Blog Archives

Developmental Sexual Dimorphism of the Oral and Pharyngeal Portions of the Vocal Tract: An Imaging Study

Conclusions: Assessment of developmental sex differences using localized age ranges is effective in unveiling sex differences that growth rate differences may conceal. Findings on the presence of prepubertal sex differences in the oral region of the VT may clarify, in part, the anatomic basis of documented prepubertal acoustic differences.

from the Journal of Speech, Language, and Hearing Research

Detecting Inaudible Vocal Organ Changes Through Glottal Inverse Filtering

The aim of this study was to investigate if there were objective quantities extracted from the speech pressure waveforms that underlay inaudible changes in the symptoms of the vocal organ. This was done through analyzing 180 voice samples obtained from nine subjects (five females and four males) before and after exposure to a placebo substance (lactose) and an organic dust substance. Acoustical analysis of the voice samples was achieved by using glottal inverse filtering. Results showed that the values of primary open quotient and primary speed quotient changed significantly (P < 0.05) as did the amplitude quotient (P < 0.01). Exposure to lactose resulted in significant changes of secondary open quotient (P < 0.05) but opposite to effects found for exposure to organic dust. Modeling of the vocal tract into cross-sectional planes revealed that the immediate plane above the vocal folds correlates inversely with the feeling that voice is tense, or feeling the need to make an effort when speaking in addition having a feeling of shortness of breath or the need to gasp for air. Such results may point to acoustically detected subclinical changes in the vocal organ that the subject him/herself feels while they remain perceptually undetected by others.

from the Journal of Voice

The Effects of Humming and Pitch on Craniofacial and Craniocervical Morphology Measured Using MRI

Traditional voice research occurs within a phonetic context. Accordingly, pitch-related contributions are inseparable from those due to articulator input. In humming, articulator input is negligible. Using magnetic resonance imaging, we test the hypothesis that voice production is accompanied by pitch-related adjustments unrelated to articulatory or postural input.

from the Journal of Voice

Relationships Between Vocal Structures, the Airway, and Craniocervical Posture Investigated Using Magnetic Resonance Imaging

Conclusion
Finding widespread correlations relating vocal structures to the craniofacial skeleton and cervical spine confirms the potential of this approach to uncover functional activity during voice production and demonstrates the importance of considering vocal structures and the airway within this wider context if important information is not to be missed.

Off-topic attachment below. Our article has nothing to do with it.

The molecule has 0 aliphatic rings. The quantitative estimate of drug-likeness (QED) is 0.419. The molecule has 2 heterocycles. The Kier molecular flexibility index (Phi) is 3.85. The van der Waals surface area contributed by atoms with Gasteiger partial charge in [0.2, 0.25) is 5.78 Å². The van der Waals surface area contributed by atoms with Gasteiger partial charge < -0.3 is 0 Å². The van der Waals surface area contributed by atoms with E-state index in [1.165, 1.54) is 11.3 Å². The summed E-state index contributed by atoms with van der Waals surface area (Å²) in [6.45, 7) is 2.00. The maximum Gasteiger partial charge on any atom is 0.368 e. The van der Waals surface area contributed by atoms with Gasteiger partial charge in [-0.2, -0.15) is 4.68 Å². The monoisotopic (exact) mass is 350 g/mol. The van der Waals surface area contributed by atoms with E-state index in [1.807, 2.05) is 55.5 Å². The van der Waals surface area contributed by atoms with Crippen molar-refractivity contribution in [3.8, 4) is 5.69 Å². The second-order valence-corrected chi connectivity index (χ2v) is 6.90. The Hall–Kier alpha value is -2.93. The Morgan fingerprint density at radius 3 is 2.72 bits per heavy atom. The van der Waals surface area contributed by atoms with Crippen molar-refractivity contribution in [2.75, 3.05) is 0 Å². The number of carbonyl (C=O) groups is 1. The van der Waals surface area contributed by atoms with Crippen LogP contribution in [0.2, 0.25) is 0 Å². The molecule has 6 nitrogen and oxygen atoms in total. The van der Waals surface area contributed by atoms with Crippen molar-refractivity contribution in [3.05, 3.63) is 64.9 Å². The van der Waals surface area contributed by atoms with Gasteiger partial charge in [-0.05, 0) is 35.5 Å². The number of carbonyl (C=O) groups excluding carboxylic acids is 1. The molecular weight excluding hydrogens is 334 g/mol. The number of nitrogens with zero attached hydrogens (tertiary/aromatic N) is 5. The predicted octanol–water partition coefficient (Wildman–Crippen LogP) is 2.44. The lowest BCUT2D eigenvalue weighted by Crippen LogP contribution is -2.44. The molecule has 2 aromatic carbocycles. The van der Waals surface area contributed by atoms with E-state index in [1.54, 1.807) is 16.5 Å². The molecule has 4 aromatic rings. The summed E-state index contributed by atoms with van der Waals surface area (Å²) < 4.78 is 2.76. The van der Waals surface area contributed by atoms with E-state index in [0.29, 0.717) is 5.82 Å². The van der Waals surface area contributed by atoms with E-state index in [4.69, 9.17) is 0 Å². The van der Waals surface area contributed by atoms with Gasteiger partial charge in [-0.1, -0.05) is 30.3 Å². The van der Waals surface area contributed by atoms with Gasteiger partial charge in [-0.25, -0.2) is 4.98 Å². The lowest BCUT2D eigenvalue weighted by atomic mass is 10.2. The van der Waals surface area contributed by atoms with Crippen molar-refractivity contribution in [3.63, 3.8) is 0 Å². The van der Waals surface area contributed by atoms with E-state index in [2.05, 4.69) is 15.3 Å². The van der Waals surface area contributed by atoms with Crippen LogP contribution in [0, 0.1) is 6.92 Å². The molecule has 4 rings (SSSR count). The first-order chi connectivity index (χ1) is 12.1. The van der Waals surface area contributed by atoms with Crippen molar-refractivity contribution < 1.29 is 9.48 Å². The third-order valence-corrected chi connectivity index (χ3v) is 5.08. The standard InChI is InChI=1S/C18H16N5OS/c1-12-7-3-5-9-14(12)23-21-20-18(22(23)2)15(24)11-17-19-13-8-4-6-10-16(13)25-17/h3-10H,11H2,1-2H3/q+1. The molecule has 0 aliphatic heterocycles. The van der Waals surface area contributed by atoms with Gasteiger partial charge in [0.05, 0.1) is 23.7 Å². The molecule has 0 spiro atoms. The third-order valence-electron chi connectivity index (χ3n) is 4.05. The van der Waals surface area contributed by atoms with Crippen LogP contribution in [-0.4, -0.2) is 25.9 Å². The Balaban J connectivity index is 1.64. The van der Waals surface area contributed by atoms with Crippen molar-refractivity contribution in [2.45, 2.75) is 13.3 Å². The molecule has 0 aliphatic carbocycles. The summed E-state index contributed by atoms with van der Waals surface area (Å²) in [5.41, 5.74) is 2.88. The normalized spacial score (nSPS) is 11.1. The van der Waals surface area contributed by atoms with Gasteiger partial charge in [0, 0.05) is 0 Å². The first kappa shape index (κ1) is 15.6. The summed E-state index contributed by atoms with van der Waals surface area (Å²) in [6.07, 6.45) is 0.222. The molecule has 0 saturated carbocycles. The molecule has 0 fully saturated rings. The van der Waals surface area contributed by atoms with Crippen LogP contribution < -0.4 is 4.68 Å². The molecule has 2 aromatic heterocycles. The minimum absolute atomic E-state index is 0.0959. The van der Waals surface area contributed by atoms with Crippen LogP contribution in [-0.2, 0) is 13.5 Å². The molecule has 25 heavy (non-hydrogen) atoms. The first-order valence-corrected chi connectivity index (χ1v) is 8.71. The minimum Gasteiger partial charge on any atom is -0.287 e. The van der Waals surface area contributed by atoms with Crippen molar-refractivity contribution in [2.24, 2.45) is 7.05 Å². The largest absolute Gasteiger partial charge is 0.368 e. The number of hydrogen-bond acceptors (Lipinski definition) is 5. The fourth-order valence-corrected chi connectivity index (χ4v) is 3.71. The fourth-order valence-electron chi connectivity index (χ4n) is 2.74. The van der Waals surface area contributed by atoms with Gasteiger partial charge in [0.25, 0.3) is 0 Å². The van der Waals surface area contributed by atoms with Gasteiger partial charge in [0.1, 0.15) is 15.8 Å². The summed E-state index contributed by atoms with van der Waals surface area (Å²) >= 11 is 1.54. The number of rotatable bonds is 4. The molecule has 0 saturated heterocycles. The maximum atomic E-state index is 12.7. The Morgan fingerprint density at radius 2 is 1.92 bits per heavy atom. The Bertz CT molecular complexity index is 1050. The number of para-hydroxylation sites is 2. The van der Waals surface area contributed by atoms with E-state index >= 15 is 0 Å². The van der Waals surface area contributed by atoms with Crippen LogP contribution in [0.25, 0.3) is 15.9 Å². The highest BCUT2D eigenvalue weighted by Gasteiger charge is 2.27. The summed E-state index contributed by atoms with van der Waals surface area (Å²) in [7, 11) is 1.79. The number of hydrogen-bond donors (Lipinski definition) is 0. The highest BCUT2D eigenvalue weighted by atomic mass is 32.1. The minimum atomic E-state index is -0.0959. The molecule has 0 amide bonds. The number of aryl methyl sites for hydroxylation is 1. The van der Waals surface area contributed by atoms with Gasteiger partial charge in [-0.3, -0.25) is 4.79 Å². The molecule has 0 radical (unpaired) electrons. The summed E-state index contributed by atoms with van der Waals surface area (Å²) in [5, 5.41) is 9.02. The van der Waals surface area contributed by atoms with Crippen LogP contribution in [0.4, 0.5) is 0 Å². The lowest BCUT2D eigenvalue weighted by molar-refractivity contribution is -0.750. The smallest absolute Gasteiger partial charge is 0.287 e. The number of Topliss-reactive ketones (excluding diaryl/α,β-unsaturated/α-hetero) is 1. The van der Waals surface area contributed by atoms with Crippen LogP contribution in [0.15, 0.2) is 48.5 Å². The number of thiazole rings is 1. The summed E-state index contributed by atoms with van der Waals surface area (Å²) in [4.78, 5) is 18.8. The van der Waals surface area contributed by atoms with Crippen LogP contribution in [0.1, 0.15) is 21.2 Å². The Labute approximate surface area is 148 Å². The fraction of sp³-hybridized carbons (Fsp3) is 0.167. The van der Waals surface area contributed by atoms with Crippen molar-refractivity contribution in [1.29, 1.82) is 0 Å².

from the Journal of Voice

Standardization of Thresholding for Binary Conversion of Vocal Tract Modeling in Computed Tomography

Postoperative head and neck cancer patients suffer from speech disorders, which are the result of changes in their vocal tracts. Making a solid vocal tract model and measuring its transmission characteristics will provide one of the most useful tools to resolve the problem. In binary conversion of X-ray computed tomographic (CT) images for vocal tract reconstruction, nonobjective methods have been used by many researchers. We hypothesized that a standardized vocal tract model could be reconstructed by adopting the Hounsfield number of fat tissue as a criterion for thresholding of binary conversion, because its Hounsfield number is the nearest to air in the human body. The purpose of this study was to establish a new standardized method for binary conversion in reconstructing three-dimensional (3-D) vocal tract models. CT images for postoperative diagnosis were secondarily obtained from a CT scanner. Each patient’s minimum settings of Hounsfield number for the buccal fat-pad regions were measured. Thresholds were set every 50 Hounsfield units (HU) from the bottom line of the buccal fat-pad region to −1024 HU, the images were converted into binary values, and were evaluated according to the three-grade system based on anatomically defined criteria. The optimal threshold between tissue and air was determined by nonlinear multiple regression analyses. Each patient’s minimum settings of the buccal fat-pad regions were obtained. The optimal threshold was determined to be −165 HU from each patient’s minimum settings of the Hounsfield number for the buccal fat-pad regions. To conclude, a method of 3-D standardized vocal tract modeling was established.

from the Journal of Voice

Vocal tract and register changes analysed by real-time MRI in male professional singers—a pilot study

Abstract
Changes of vocal tract shape accompanying changes of vocal register and pitch in singing have remained an unclear field. Dynamic real-time magnetic resonance imaging (MRI) was applied to two professional classical singers (a tenor and a baritone) in this pilot study. The singers sang ascending scales from B3 to G#4 on the vowel /a/, keeping the modal register throughout or shifting to falsetto register for the highest pitches. The results show that these singers made few and minor modifications of vocal tract shape when they changed from modal to falsetto and some clear modifications when they kept the register. In this case the baritone increased his tongue dorsum height, widened his jaw opening, and decreased his jaw protrusion, while the tenor merely lifted his uvula. The method used seems promising and should be applied to a greater number of singer subjects in the future.

from Logopedics Phoniatrics Vocology